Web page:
The front room of a newly renovated 1830s townhouse was filled to overflowing on December 3 as the new Straus Institute for the Advanced Study of Law & Justice celebrated its official launch in its home at 22 Washington Square North. Founded in the spirit of other institutes of advanced study—the most famous of which are located in Berlin, at Stanford University, and near Princeton University—the Straus Institute supports high-level research and scholarship without requiring teaching commitments of its fellows.

It is a concept that University Professor Joseph Weiler, Joseph Straus Professor of Law and director of the Straus Institute, called “study for the sake of study” in his remarks for the occasion. Speaking of the benefactors who funded the new institute—Daniel Straus ’81, a member of the Law School’s board of trustees, and his wife, Joyce Straus—Weiler said they “have donated to the ivory tower in the best sense of the words ‘ivory tower,’ giving the possibility for fertile, creative, great minds to come from all over the world to share an intellectual and academic mission to think hard about issues of law and justice. My belief is that when creative and inspired minds think about law and justice…the world will be a better place.”

Dean Richard Revesz spoke to the significance of the Straus Institute’s mission. “There are institutions of advanced study in a number of disciplines…but there’s never been an institute for advanced study that focuses on law and its intersection with the humanities and social sciences,” he said. “This is it…. I’m confident that…we’ll look back on this 10 years from now, and [launching the institute] will be one of the most significant things that any of us have done.”

Standing next to a life-size sculpture of Abraham by the Slovenian artist Bostjan Novak, Nancy Barton, chair of the Department of Art and Art Professions at NYU’s Steinhardt School and curator of the Straus Institute’s building, talked about the importance of inspiring the institute’s visiting scholars by surrounding them with art: “Art, I think, is one of the things that shows us from the inside of a person how these great forces of history wash over us and change us as individuals. So I hope that in some small part the art in this institute will help people to think in this way.”

NYU President John Sexton, dean emeritus and Benjamin F. Butler Professor of Law, captured the significance of the moment in a succinct statement: “When important things like this happen you need, as a human, to sacramentalize it.” Accordingly, Daniel Straus affixed a mezuzah inside the townhouse at the conclusion of Sexton’s remarks before speaking himself. “The gift is really my acknowledgment of a personal debt,” said Straus, who had funded the Straus Institute in honor of his late parents, Joseph Straus ’37 (LL.M. ’43) and Gwendolyn Straus. “Joyce and I have enjoyed so many good things and wonderful accomplishments that we believe could only have been made possible because of the fact that I was fortunate enough to go to the Law School,  graduate from the Law School, and have doors open to me because of that.” Straus added, “One of the things that I believe makes the Law School unique as compared to others is it’s progressive enough to allow for the innovation of new ideas like this institute.”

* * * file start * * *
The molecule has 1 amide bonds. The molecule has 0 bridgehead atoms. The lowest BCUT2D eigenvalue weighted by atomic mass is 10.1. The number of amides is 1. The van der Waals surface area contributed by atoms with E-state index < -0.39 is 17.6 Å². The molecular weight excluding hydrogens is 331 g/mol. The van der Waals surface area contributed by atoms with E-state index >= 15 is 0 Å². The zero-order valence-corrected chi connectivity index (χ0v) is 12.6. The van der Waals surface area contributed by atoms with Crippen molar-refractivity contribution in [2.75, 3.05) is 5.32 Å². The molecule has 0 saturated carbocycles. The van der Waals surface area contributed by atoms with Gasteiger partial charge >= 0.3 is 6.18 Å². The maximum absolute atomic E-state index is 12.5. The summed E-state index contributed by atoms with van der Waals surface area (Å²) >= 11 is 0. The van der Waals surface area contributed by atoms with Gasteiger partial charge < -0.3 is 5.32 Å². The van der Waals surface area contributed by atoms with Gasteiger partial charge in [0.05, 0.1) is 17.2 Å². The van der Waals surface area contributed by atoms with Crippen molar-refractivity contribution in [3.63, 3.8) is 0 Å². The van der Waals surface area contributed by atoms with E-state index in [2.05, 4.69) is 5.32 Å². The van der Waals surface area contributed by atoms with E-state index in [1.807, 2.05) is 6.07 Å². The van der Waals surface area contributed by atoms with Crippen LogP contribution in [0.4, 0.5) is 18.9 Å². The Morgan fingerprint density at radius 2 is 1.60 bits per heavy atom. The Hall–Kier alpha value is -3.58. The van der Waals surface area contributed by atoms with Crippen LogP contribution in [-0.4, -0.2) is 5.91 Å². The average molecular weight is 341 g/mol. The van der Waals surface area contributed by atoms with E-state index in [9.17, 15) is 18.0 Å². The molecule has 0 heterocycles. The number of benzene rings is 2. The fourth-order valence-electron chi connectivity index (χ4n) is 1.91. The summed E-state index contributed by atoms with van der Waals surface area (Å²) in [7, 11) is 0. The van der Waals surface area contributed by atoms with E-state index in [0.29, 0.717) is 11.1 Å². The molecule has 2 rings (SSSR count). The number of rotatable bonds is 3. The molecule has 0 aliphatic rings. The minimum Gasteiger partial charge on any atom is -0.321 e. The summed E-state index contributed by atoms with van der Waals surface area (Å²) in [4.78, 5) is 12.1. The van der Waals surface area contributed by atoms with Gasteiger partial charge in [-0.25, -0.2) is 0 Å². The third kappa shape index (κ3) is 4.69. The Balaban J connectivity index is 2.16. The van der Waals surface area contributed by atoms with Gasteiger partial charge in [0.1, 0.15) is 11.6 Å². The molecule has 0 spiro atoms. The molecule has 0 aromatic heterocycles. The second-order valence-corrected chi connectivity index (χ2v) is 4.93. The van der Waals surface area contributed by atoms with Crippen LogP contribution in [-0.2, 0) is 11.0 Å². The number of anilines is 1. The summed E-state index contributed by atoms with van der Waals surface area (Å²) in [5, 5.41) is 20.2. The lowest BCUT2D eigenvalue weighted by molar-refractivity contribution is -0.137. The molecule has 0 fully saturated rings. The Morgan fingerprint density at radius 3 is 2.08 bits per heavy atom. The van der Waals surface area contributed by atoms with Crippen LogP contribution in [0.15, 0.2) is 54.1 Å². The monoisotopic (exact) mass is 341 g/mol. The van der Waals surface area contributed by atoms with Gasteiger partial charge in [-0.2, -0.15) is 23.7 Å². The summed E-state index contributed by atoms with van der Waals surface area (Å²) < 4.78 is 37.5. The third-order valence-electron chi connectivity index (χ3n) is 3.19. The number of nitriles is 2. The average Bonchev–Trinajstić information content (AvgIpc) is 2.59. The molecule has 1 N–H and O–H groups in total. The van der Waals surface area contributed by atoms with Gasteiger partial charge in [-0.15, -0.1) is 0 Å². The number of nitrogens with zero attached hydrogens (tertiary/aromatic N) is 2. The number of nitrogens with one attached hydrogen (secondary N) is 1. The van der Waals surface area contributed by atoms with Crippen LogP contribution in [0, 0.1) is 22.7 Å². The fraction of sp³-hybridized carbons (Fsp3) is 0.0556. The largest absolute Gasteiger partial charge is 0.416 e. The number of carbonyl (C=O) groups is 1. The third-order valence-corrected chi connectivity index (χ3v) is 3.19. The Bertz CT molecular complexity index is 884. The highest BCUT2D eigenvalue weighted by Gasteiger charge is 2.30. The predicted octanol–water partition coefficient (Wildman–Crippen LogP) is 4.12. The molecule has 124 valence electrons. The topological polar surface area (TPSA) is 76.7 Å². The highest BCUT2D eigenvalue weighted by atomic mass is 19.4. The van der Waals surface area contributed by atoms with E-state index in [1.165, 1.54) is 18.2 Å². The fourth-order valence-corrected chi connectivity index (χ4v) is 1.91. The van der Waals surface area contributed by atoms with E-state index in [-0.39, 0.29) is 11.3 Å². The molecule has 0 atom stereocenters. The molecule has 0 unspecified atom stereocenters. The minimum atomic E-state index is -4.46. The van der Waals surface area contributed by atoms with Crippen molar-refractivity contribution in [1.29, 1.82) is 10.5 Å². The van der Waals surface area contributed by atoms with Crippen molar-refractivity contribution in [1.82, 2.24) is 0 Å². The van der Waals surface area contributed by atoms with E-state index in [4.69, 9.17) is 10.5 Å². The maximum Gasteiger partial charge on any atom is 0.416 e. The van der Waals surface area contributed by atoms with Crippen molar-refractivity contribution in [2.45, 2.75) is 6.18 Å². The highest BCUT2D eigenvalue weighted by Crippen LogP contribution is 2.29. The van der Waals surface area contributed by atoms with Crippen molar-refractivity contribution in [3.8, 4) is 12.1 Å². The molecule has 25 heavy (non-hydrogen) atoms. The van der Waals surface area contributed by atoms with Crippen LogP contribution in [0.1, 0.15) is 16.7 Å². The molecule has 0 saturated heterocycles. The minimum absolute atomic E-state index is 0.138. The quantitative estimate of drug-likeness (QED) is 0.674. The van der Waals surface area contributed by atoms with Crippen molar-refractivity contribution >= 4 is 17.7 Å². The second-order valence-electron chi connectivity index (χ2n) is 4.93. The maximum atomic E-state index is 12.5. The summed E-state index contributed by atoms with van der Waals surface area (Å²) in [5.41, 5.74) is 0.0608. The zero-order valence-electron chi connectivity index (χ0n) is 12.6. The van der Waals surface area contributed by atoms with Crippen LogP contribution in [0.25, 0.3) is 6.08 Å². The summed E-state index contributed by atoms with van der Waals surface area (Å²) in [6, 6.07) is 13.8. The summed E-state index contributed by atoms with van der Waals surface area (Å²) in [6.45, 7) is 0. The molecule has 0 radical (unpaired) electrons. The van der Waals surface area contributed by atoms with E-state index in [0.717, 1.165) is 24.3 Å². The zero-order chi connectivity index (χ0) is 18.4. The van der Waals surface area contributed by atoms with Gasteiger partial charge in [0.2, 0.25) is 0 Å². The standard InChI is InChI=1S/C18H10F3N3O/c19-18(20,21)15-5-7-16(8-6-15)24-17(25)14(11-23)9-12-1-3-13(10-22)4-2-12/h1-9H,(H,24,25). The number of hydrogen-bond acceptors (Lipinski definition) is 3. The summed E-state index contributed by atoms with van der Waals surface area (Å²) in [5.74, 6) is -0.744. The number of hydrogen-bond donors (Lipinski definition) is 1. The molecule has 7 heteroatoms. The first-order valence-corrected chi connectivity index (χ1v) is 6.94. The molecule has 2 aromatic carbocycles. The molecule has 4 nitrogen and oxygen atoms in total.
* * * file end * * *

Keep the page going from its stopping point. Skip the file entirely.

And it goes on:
Following the ceremony at 22 Washington Square North, which also houses the Tikvah Center for Law & Jewish Civilization, attendees crossed Washington Square Park to Vanderbilt Hall for a fireside chat with Weiler, 1998 Nobel laureate and Professor Amartya Sen of Harvard University, and several Straus Fellows. In a wide-ranging conversation, Weiler and Sen discussed Sen’s formative years and influences in India and England before the participants turned to subjects such as how to measure people’s well-being and the articulation of a grand theory of justice. The evening concluded with the launch of Climate Finance, a new book edited by NYU Law professors Richard Stewart and Benedict Kingsbury, both inaugural Straus Fellows.


Watch the complete recording of the fireside chat with Amartya Sen (1 hr, 54 min):

Posted on December 4, 2009